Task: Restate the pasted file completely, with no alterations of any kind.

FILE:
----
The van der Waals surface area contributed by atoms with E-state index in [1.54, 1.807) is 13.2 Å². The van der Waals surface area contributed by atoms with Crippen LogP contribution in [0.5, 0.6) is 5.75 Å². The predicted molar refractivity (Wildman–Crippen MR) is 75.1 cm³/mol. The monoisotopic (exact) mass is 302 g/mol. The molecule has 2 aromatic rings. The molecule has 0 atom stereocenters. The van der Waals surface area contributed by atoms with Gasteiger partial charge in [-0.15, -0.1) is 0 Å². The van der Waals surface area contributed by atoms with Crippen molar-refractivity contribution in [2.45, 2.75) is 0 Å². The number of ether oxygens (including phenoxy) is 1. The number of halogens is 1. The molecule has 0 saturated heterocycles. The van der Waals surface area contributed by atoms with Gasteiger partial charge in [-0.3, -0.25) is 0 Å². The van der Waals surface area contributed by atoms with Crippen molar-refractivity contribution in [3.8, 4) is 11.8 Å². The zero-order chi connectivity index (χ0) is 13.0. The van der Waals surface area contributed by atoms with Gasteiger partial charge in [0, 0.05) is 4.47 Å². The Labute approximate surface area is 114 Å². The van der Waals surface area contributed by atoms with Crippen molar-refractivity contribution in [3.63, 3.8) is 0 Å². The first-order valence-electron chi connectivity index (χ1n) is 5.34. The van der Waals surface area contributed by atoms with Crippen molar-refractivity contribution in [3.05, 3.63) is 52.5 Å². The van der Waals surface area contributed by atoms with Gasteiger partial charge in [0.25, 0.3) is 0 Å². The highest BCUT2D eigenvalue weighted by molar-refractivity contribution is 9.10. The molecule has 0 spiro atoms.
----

The van der Waals surface area contributed by atoms with E-state index in [1.54, 1.807) is 13.2 Å². The van der Waals surface area contributed by atoms with Crippen LogP contribution in [0.5, 0.6) is 5.75 Å². The predicted molar refractivity (Wildman–Crippen MR) is 75.1 cm³/mol. The monoisotopic (exact) mass is 302 g/mol. The molecule has 2 aromatic rings. The molecule has 0 atom stereocenters. The van der Waals surface area contributed by atoms with Gasteiger partial charge in [-0.15, -0.1) is 0 Å². The van der Waals surface area contributed by atoms with Crippen molar-refractivity contribution in [2.45, 2.75) is 0 Å². The number of ether oxygens (including phenoxy) is 1. The number of halogens is 1. The molecule has 0 saturated heterocycles. The van der Waals surface area contributed by atoms with Gasteiger partial charge in [-0.3, -0.25) is 0 Å². The van der Waals surface area contributed by atoms with Crippen molar-refractivity contribution in [3.8, 4) is 11.8 Å². The zero-order chi connectivity index (χ0) is 13.0. The van der Waals surface area contributed by atoms with Gasteiger partial charge in [0, 0.05) is 4.47 Å². The Labute approximate surface area is 114 Å². The van der Waals surface area contributed by atoms with Crippen molar-refractivity contribution in [3.63, 3.8) is 0 Å². The first-order valence-electron chi connectivity index (χ1n) is 5.34. The van der Waals surface area contributed by atoms with Crippen molar-refractivity contribution in [3.05, 3.63) is 52.5 Å². The van der Waals surface area contributed by atoms with Gasteiger partial charge in [0.25, 0.3) is 0 Å². The highest BCUT2D eigenvalue weighted by molar-refractivity contribution is 9.10. The molecule has 0 spiro atoms.